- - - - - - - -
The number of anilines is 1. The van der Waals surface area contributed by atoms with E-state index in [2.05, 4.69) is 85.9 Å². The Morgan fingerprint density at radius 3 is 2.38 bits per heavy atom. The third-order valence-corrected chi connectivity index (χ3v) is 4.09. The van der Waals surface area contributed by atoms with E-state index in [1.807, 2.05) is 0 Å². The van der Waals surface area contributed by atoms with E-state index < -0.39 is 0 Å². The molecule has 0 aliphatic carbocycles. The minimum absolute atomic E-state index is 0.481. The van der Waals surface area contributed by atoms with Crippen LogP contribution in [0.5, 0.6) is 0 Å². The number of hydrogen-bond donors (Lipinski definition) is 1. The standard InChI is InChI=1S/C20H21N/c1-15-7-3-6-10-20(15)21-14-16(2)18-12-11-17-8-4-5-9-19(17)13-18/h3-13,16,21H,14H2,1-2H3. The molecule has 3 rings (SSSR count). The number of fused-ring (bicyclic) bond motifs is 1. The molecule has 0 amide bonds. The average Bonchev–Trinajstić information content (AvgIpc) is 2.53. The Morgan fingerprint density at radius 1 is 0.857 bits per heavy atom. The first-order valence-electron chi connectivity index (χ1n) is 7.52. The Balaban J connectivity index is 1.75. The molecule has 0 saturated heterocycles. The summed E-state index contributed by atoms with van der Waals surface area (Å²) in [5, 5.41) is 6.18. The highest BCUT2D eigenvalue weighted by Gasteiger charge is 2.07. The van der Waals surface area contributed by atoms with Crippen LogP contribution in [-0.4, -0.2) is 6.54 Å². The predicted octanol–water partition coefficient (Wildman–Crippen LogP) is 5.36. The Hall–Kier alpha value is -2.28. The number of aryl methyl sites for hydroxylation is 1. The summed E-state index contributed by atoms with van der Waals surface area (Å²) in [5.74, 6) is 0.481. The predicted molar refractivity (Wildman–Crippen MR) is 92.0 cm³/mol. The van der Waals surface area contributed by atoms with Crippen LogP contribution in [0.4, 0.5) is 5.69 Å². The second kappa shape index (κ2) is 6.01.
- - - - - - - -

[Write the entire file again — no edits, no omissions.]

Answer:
The number of anilines is 1. The van der Waals surface area contributed by atoms with E-state index in [2.05, 4.69) is 85.9 Å². The Morgan fingerprint density at radius 3 is 2.38 bits per heavy atom. The third-order valence-corrected chi connectivity index (χ3v) is 4.09. The van der Waals surface area contributed by atoms with E-state index in [1.807, 2.05) is 0 Å². The van der Waals surface area contributed by atoms with E-state index < -0.39 is 0 Å². The molecule has 0 aliphatic carbocycles. The minimum absolute atomic E-state index is 0.481. The van der Waals surface area contributed by atoms with Crippen LogP contribution in [0.5, 0.6) is 0 Å². The number of hydrogen-bond donors (Lipinski definition) is 1. The standard InChI is InChI=1S/C20H21N/c1-15-7-3-6-10-20(15)21-14-16(2)18-12-11-17-8-4-5-9-19(17)13-18/h3-13,16,21H,14H2,1-2H3. The molecule has 3 rings (SSSR count). The number of fused-ring (bicyclic) bond motifs is 1. The molecule has 0 amide bonds. The average Bonchev–Trinajstić information content (AvgIpc) is 2.53. The Morgan fingerprint density at radius 1 is 0.857 bits per heavy atom. The first-order valence-electron chi connectivity index (χ1n) is 7.52. The Balaban J connectivity index is 1.75. The molecule has 0 saturated heterocycles. The summed E-state index contributed by atoms with van der Waals surface area (Å²) in [5, 5.41) is 6.18. The highest BCUT2D eigenvalue weighted by Gasteiger charge is 2.07. The van der Waals surface area contributed by atoms with Crippen LogP contribution in [-0.4, -0.2) is 6.54 Å². The predicted octanol–water partition coefficient (Wildman–Crippen LogP) is 5.36. The Hall–Kier alpha value is -2.28. The number of aryl methyl sites for hydroxylation is 1. The summed E-state index contributed by atoms with van der Waals surface area (Å²) in [5.74, 6) is 0.481. The predicted molar refractivity (Wildman–Crippen MR) is 92.0 cm³/mol. The van der Waals surface area contributed by atoms with Crippen LogP contribution in [0.4, 0.5) is 5.69 Å². The second kappa shape index (κ2) is 6.01.